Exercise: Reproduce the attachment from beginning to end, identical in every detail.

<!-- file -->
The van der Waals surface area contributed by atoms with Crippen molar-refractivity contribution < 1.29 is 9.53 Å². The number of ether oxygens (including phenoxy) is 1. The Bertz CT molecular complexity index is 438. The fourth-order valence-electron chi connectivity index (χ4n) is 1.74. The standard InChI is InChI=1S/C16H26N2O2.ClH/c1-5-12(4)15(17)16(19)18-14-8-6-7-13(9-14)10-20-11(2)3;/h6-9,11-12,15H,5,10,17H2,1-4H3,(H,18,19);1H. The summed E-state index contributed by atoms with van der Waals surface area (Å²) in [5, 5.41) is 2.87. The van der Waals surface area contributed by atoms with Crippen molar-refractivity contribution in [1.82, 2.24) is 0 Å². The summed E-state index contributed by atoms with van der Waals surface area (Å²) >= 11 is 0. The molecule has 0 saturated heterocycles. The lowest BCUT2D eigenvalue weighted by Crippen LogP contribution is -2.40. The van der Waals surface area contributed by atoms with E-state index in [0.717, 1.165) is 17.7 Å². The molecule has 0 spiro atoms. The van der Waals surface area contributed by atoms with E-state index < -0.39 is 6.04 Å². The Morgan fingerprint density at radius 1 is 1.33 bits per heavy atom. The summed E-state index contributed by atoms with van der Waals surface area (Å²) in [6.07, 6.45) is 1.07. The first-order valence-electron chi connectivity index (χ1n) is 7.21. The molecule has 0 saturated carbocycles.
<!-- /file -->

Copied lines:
The van der Waals surface area contributed by atoms with Crippen molar-refractivity contribution < 1.29 is 9.53 Å². The number of ether oxygens (including phenoxy) is 1. The Bertz CT molecular complexity index is 438. The fourth-order valence-electron chi connectivity index (χ4n) is 1.74. The standard InChI is InChI=1S/C16H26N2O2.ClH/c1-5-12(4)15(17)16(19)18-14-8-6-7-13(9-14)10-20-11(2)3;/h6-9,11-12,15H,5,10,17H2,1-4H3,(H,18,19);1H. The summed E-state index contributed by atoms with van der Waals surface area (Å²) in [5, 5.41) is 2.87. The van der Waals surface area contributed by atoms with Crippen molar-refractivity contribution in [1.82, 2.24) is 0 Å². The summed E-state index contributed by atoms with van der Waals surface area (Å²) >= 11 is 0. The molecule has 0 saturated heterocycles. The lowest BCUT2D eigenvalue weighted by Crippen LogP contribution is -2.40. The van der Waals surface area contributed by atoms with E-state index in [0.717, 1.165) is 17.7 Å². The molecule has 0 spiro atoms. The van der Waals surface area contributed by atoms with E-state index < -0.39 is 6.04 Å². The Morgan fingerprint density at radius 1 is 1.33 bits per heavy atom. The summed E-state index contributed by atoms with van der Waals surface area (Å²) in [6.07, 6.45) is 1.07. The first-order valence-electron chi connectivity index (χ1n) is 7.21. The molecule has 0 saturated carbocycles.